Chairman's Blog - February 2015


The Application 

As expected, a planning application has been made for the complete re-development of the Rainbow Industrial Estate.  This is the large stretch of land that is accessed by a single road that starts in front of the Grand Drive entrance to Raynes Park station. 

For many years it has provided a number of useful small businesses, which provided lots of local employment, and that was its planning status. 

The site became run down, and the owners have decided not to improve it for business use, but, instead, to maximise the value of the land by applying to demolish the existing buildings, and to build no less than 229 residential units. 

The proposal is to erect 6 blocks of flats of 5-7 storeys and a terrace of 9 houses.  

There will be some limited space reserved for commercial and professional use, and a restaurant or café. 

There will be parking for only 126 cars, and 10 light goods vehicles, largely in basement areas. 

The developers say that the entrance to the road will be widened to provide a “Kiss & Ride” facility near the station entrance, to allow for dropping off and picking up passengers. 

Our Response 

This scheme has been suggested for some years, and we, as a Residents’ Association, have always supported the maintenance of the area for business use, since it provided much needed local employment.  Very unfortunately, Merton Council totally failed in its duty to uphold the wishes of local people, and has already endorsed an outline planning brief which permits housing on the site. This is doubtless because of their policy to increase even further the number of housing units in the Borough, which it has recently re-endorsed.

We opposed any housing for many good reasons. 

Aside from the need to maintain as much local employment as possible, Raynes Park has become saturated with new housing developments, largely consisting of flats,  over the last ten years. 

The former site of St. Catherine’s School’s building and playground is now entirely flats. A significant part of the former LESSA sports ground (now Meadowview Road) is a mixture of flats and houses.  A chunk of the former Royal and Sun Alliance sports ground (off Linkway) is also a development of flats and in addition there are a large number of flats built over Waitrose. 

The Council has a target to deliver 4,800 residential units over a 15 year period running from 2011 to 2026.   Out of this total the number of units aimed to be delivered in the Raynes Park sub area is set at between 500 and 600.   We calculate that more than 300 units of housing have already been developed in West Barnes and Raynes Park wards.   You can see from these figures that Raynes Park and West Barnes are well on target to meet their share of the overall housing target WITHOUT the need to build flats on the Rainbow Estate.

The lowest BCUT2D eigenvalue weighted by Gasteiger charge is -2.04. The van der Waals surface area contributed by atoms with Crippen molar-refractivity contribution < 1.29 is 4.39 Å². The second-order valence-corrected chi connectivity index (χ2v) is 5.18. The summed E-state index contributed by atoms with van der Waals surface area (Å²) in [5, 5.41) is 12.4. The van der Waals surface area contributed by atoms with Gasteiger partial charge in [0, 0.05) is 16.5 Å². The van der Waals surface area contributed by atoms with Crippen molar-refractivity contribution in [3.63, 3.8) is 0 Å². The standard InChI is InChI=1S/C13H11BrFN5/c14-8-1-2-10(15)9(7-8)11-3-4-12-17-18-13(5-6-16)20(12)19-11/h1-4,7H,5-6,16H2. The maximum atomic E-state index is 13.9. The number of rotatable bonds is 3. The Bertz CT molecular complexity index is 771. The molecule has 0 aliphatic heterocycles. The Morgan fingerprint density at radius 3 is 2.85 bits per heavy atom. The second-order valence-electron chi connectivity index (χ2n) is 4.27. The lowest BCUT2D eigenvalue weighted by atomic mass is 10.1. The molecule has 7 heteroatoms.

What is particularly difficult about this sudden influx of new residents is that the developers have no duty to provide the infrastructure necessary to provide for their needs.  The amount of money developers have to pay to the local authority in this regard is seldom more than a small fraction of what would be needed to cover the essential supporting infrastructure, such as schools, medical facilities, nurseries, libraries, community centres and so on. 

The Site's Deficiencies for Housing 

In any event, the site itself is totally unsuitable for housing. It is landlocked and surrounded by railway embankments on three sides.  

It can be accessed only by the single road, and the volume of extra vehicular traffic created will put at real risk the thousands of pedestrians who use the station daily.  The result will be to make even worse the tailback of traffic coming down Grand Drive or off the A3, or from Coombe Lane under the railway arch.  

It is hard to see how there will be space for a meaningful Kiss and Rise scheme. One is necessary to cater for the many people who need it because of infirmity or in bad weather; and it cannot beprovided on theCoombe Lane side of the station. 

The number of car spaces proposed is entirely inadequate. The result will be that anyone living in the flats that does not have a designated space will simply park on surrounding roads. This will in turn necessitate the introduction of more paid for car parking zones.  


 We would urge all our members to oppose the proposed re-development. The substantial change of use from industrial to residential is simply unacceptable. The height and massing of the flats is inappropriate for the area. The access road cannot cope with the additional traffic, will cause major delays in the whole area, and will endanger the many pedestrians who use the station daily. 

The site should be largely maintained for business use, and a proper Kiss and Road scheme proposed within a revised scheme. 

This is further information on our website here.

John Elvidge 


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